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Rose Hanbury, Marchioness of Cholmondeley, Accused of Possessing Looted Chinese Artifacts

Rose Hanbury, Marchioness of Cholmondeley, attends a Service of Thanksgiving for the life of Prince Philip, Duke of Edinburgh, at Westminster Abbey in London, England, on March 29, 2022. Credit - Max Mumby—Indigo/Getty Images

Questions surrounding the whereabouts of Kate Middleton, the Princess of Wales who hasn’t made an official public appearance since December 2023, have given rise to a number of conspiracy theories, including the resurrection of yearsold speculation that her husband Prince William is having an affair with British noblewoman Rose Hanbury, the Marchioness of Cholmondeley (pronounced Chumley).

Hanbury’s lawyers told Business Insider that the illicit romance rumors are “completely false,” but as her profile has risen in recent weeks due to an intensification of public interest around the royal family, online sleuths have zeroed in on what they suspect are the unsavory origins of her furniture.

After images were recently widely circulated anew from older stories in the Financial Times, Vanity Fair, and other media about Hanbury and Houghton Hall—the 18th-century estate in the Norfolk countryside where she lives with her husband David Rocksavage, the Marquess of Cholmondeley, and their three children—some social media users have taken particular note of specific pieces of oriental decor, suggesting that they may have been pillaged from China during the late Qing Dynasty, toward the end of the 19th century.

“The luxurious life of Prince William’s ‘mistress’ Rose actually came from China,” reads the title of a post last week on Xiaohongshu, an Instagram-like Chinese social media platform. According to the post—and similar ones spread across other Chinese social media platforms like Weibo and Douyin (the Chinese version of TikTok) and eventually also on the likes of TikTok, YouTube, and X (formerly Twitter)—Hanbury’s husband had inherited the furniture in question from the Sassoons (of which he is a descendant through his paternal grandmother, Sybil Sassoon).

“The Sassoons started to accumulate their wealth by looting late Qing China,” the Xiaohongshu post claims.

In fact, the Sassoons, nicknamed “the Rothschilds of the East,” were a Jewish Baghdadi family that owned and oversaw a 19th-century trading empire, which grew much of its immense fortune dealing in commodities like textiles, tea, and notably opium across India, China, and beyond.

As future generations of Sassoons gravitated toward England, they officially entered the British aristocracy when the family patriarch’s son Abdallah was knighted in 1872 as Sir Albert. Since then, the Sassoons gained prominence as wealthy business owners, politicians, and friends of the royal family.

Prince William (background) and Princess Kate (right) are greeted by Rose Hanbury (left) as they attend a gala at Houghton Hall on June 22, 2016.<span class="copyright">Stephen Pond—Getty Images</span>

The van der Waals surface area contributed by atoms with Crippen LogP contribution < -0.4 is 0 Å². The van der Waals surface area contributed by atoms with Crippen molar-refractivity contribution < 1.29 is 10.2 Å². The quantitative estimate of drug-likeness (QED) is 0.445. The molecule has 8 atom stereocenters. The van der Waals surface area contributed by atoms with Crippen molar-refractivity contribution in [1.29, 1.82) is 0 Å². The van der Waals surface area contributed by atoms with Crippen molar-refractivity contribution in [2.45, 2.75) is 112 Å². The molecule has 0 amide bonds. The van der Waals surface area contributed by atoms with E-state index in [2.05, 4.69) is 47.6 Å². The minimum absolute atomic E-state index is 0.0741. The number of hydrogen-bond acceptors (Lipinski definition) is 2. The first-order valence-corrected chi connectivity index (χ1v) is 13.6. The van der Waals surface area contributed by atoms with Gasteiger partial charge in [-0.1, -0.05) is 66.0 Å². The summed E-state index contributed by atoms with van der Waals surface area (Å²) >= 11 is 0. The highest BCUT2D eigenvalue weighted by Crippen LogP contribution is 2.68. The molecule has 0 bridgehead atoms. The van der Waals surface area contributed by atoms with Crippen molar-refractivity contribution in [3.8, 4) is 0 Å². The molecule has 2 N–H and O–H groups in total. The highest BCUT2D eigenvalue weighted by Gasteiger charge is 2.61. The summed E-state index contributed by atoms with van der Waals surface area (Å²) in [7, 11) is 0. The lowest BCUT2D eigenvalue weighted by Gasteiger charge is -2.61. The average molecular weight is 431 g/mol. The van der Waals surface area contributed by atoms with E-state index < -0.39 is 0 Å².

Prince William (background) and Princess Kate (right) are greeted by Rose Hanbury (left) as they attend a gala at Houghton Hall on June 22, 2016.Stephen Pond—Getty Images

While the Sassoons played a significant role in shaping China and were avid collectors of art from around the world, it’s unclear whether they acquired specific items through purchase or pilfering. The height of their business in the country, however, coincided with China’s “century of humiliation,” which started in 1839 and ended in 1945 and was marked by the looting of millions of artifacts—most notably from the Old Summer Palace in Beijing, which was ransacked by British and French soldiers during the second Opium War.

It’s unclear where exactly each piece of furniture in Houghton Hall came from, though some were acquired by the Victoria and Albert Museum in 2002 to be conserved in situ. The scrutiny of Hanbury’s home decor has reignited broader calls for the return of other potentially misappropriated foreign artifacts in the U.K.

Read More: After Queen Elizabeth II’s Death, Many Indians Are Demanding the Return of the Kohinoor Diamond

The British Museum, which has received donated collections from the Sassoons—along with other museums around the world—has been accused of housing numerous plundered Chinese artifacts and has become the target of nationalist activism in China. After around 2,000 items were reported missing from an alleged theft last year, Chinese state media demanded the museum return its Chinese cultural relics, arguing that the museum was failing to take good care of its property.

“This is legitimately one of my favorite unanticipated side-plots of the whole insane royal saga,” posted Ellie Hall, a former royals reporter for BuzzFeed News who has been documenting each twist and turn in the ongoing story of Princess Kate’s absence and the global fascination with investigating every detail related to it.

Contact us at letters@time.com.